Brick Bucks
Legos appreciate 11 percent annually, outperforming stocks, but patience is key for big profits. YouTube Screenshot / Brick Bucks

For 35-year-old New Jersey native, Shane O'Farrell, buying and selling Lego was never considered a lucrative option to earn extra cash. For him, getting an unassuming Fort Legoredo was a chance to reconnect with his childhood in Ireland, with the set holding a special place in his memories and eventually fueled his passion to collect.

Two decades later, seeing the Fort Legoredo set selling for hundreds more than its original $85 price in 1996 sparked a business idea for the enterprising individual. Shane O'Farrell swiftly dove into the thriving online market for buying and reselling coveted Lego sets. The very set that sparked his childhood joy now commands a staggering $2,405 on Amazon.

This tech expert isn't alone. More and more people are investing in Lego sets, which are like gold these days! A 2022 study showed that Lego's resale value is growing way faster than stocks, bonds, and even gold – by 11 percent yearly.

From Plastic Bricks To Big Bucks

The trend of investing in Legos aligns with a 2023 study called "LEGO: The Toy of Smart Investors." This study suggests Legos can be a surprisingly good investment, potentially beating out traditional options.

"I started trying to invest in stocks and realized the 8% a year that I'm making in the stock market is not really going to work. It's not really going to get me where I want to go," O'Farrell told The Post. "It would take decades."

In just the last two years, O'Farrell's Lego flipping has brought him nearly half a million dollars. "The time it takes is very minimal, so I can do it on top of my full-time job and create a supplementary income," he said.

O'Farrell's passion for his Lego side hustle extends beyond profits. He even shares his knowledge with aspiring investors on his YouTube channel, "Brick Bucks." O'Farrell says getting started is simple. You will need a storage space for your Lego collection and a keen eye for spotting trends.

He further recommends researching Lego's annual financial reports and following news about upcoming set retirements. This information helps him predict which sets might become valuable in the future.

Once Lego stops selling a set, the opportunity opens up for resellers like O'Farrell. Take the Lego Star Wars TIE Fighter Pilot helmet, for example. "It was $60 before being retired in 2021. Then, by about a year and a half of it being retired, it was $350," O'Farrell said. "You're talking about a 400% return on investment in a year and a half's time."

Not all Lego sets are gold, even with famous franchises. Big names like Star Wars, Harry Potter, or Marvel don't automatically mean a high resale value, according to O'Farrell. Instead, rarity is the key. Sets sold exclusively at one store, with likely fewer produced, are the best bets.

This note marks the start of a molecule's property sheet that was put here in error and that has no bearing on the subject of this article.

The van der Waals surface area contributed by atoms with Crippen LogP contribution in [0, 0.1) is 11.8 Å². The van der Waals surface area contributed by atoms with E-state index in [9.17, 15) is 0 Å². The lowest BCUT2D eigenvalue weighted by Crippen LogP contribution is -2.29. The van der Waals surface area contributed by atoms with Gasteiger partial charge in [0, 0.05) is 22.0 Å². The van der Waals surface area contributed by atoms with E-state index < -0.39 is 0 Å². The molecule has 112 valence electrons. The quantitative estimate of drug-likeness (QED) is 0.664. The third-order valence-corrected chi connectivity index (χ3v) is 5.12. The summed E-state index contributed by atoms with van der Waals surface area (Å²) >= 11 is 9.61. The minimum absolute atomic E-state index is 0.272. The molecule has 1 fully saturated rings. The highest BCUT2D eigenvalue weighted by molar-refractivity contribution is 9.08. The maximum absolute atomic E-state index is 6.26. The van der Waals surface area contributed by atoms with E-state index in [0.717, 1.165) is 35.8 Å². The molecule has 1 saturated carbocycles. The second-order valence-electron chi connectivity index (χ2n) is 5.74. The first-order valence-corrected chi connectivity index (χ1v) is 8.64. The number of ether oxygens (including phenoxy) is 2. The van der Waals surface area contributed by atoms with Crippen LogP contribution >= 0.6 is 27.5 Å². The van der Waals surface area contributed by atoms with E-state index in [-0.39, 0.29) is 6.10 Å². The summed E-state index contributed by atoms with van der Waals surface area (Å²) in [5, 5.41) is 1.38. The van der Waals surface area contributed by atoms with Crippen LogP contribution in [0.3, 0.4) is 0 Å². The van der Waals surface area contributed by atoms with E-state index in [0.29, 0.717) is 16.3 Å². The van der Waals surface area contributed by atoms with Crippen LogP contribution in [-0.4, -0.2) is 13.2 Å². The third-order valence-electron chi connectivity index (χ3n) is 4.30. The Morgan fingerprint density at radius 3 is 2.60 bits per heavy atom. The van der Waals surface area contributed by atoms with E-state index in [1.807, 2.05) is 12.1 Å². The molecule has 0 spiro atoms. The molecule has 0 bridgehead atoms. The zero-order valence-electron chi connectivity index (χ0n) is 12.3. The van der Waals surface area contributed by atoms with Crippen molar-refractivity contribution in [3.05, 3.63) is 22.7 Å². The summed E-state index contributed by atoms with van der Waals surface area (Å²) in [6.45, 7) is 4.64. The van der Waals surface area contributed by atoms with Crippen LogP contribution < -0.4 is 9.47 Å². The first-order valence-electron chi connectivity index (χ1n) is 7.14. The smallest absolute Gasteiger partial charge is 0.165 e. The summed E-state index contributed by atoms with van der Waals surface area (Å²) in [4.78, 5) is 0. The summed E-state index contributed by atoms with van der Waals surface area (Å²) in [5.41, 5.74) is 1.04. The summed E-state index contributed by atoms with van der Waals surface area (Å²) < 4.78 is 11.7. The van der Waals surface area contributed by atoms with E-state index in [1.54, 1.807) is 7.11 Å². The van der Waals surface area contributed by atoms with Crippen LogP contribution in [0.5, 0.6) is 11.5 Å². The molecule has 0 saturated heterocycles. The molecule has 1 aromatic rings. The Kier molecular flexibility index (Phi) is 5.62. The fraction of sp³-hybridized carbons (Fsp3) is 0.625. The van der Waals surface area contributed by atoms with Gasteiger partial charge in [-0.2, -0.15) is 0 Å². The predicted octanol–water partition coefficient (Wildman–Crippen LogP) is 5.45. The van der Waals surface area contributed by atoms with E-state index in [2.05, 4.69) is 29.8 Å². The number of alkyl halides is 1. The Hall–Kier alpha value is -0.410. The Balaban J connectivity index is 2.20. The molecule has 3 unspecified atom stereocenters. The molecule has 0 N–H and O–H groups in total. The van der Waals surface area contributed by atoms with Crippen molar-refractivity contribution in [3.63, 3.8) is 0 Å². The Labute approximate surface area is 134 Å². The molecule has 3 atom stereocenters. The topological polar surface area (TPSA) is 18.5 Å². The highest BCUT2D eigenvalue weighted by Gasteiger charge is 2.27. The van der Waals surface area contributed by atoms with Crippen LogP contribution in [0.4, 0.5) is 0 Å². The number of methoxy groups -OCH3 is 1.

These limited-edition sets become more valuable after they retire because of high post-retirement demand. Even mini-figures, the little Lego characters, can be hot sellers. They're so valuable that thieves recently stole over $100,000 worth from California stores.

O'Farrell noticed a jump in demand for minifigures from the $460 Lego Lord of the Rings Barad-dûr set. "Lord of the Rings" mini figures are in extreme demand. People were selling just the minifigures from the set for $250," he said of the towering Eye of Mordor model.

The future looks bright for those little hobbits and their companions. Over time, mini-figures like Frodo, Sam, Gollum, and the rest of the Lord of the Rings crew are likely to become even more valuable, The Post reports.

The Lego Hustle: A Patient Game

While O'Farrell makes Lego flipping sound appealing by saying, "values just go up over time," it's important to remember it's a waiting game. "You could just buy the stuff, put it away somewhere in storage, and just wait for the price to go up," he said. "The workload is quite low."

Another Lego reseller and YouTuber, who goes by DG Bricks for privacy, likens the process to running a wine cellar. "I'm purchasing products available today. I'm storing them safely in anticipation of some future customer, years down the line. It's a waiting game," he told The Post.

This 27-year-old videographer may have flipped $20,000 worth of Lego sets, but it wasn't all smooth sailing. Out of his massive collection, only one set – a $12 Disney Frozen set that sold for a measly $10 didn't rise in value.

Despite his success, he warns against seeing Lego reselling as a guaranteed money-maker. It takes knowledge and strategy to navigate the market. He believes this new trend might be the perfect way for Gen Z and Millennials to turn a profit.

Adult toy sales are also booming, with Lego flipping becoming a surprisingly lucrative side hustle. Data shows adult toy demand surpassed that of preschoolers for the first time ever, reaching $1.5 billion in sales between January and April.

"For a young person like me, I have an abundance of time on my hands, but what I lack is significant capital," he said.

"I think, for young people starting out in that position, you would take that trade-off. I will put more work in in exchange for a higher return on my investment."